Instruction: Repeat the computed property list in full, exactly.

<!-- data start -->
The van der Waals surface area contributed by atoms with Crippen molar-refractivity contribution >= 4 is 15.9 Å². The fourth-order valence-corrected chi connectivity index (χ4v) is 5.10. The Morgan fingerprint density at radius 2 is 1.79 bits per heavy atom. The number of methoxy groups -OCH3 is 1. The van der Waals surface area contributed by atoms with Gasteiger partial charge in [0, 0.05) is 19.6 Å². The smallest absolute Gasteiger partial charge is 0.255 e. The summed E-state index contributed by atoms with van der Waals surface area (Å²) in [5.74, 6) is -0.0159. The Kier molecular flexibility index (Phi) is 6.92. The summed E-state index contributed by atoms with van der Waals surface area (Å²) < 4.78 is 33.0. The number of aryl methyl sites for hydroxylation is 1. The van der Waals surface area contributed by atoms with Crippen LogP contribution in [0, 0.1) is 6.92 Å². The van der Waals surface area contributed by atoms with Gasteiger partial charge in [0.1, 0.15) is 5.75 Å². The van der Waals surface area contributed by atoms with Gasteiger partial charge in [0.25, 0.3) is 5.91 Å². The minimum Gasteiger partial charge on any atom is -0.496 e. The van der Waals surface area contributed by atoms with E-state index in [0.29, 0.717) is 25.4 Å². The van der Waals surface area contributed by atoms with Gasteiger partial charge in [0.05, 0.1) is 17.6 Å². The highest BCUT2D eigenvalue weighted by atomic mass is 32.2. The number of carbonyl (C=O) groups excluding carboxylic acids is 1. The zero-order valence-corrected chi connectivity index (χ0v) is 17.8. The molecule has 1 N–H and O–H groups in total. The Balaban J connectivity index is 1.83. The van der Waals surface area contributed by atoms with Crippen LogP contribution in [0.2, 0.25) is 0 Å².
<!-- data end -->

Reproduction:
The van der Waals surface area contributed by atoms with Crippen molar-refractivity contribution >= 4 is 15.9 Å². The fourth-order valence-corrected chi connectivity index (χ4v) is 5.10. The Morgan fingerprint density at radius 2 is 1.79 bits per heavy atom. The number of methoxy groups -OCH3 is 1. The van der Waals surface area contributed by atoms with Gasteiger partial charge in [0, 0.05) is 19.6 Å². The smallest absolute Gasteiger partial charge is 0.255 e. The summed E-state index contributed by atoms with van der Waals surface area (Å²) in [5.74, 6) is -0.0159. The Kier molecular flexibility index (Phi) is 6.92. The summed E-state index contributed by atoms with van der Waals surface area (Å²) < 4.78 is 33.0. The number of aryl methyl sites for hydroxylation is 1. The van der Waals surface area contributed by atoms with Crippen LogP contribution in [0, 0.1) is 6.92 Å². The van der Waals surface area contributed by atoms with Gasteiger partial charge in [0.1, 0.15) is 5.75 Å². The van der Waals surface area contributed by atoms with Gasteiger partial charge in [0.25, 0.3) is 5.91 Å². The minimum Gasteiger partial charge on any atom is -0.496 e. The van der Waals surface area contributed by atoms with E-state index in [0.29, 0.717) is 25.4 Å². The van der Waals surface area contributed by atoms with Gasteiger partial charge in [0.05, 0.1) is 17.6 Å². The highest BCUT2D eigenvalue weighted by atomic mass is 32.2. The number of carbonyl (C=O) groups excluding carboxylic acids is 1. The zero-order valence-corrected chi connectivity index (χ0v) is 17.8. The molecule has 1 N–H and O–H groups in total. The Balaban J connectivity index is 1.83. The van der Waals surface area contributed by atoms with Crippen LogP contribution in [0.2, 0.25) is 0 Å².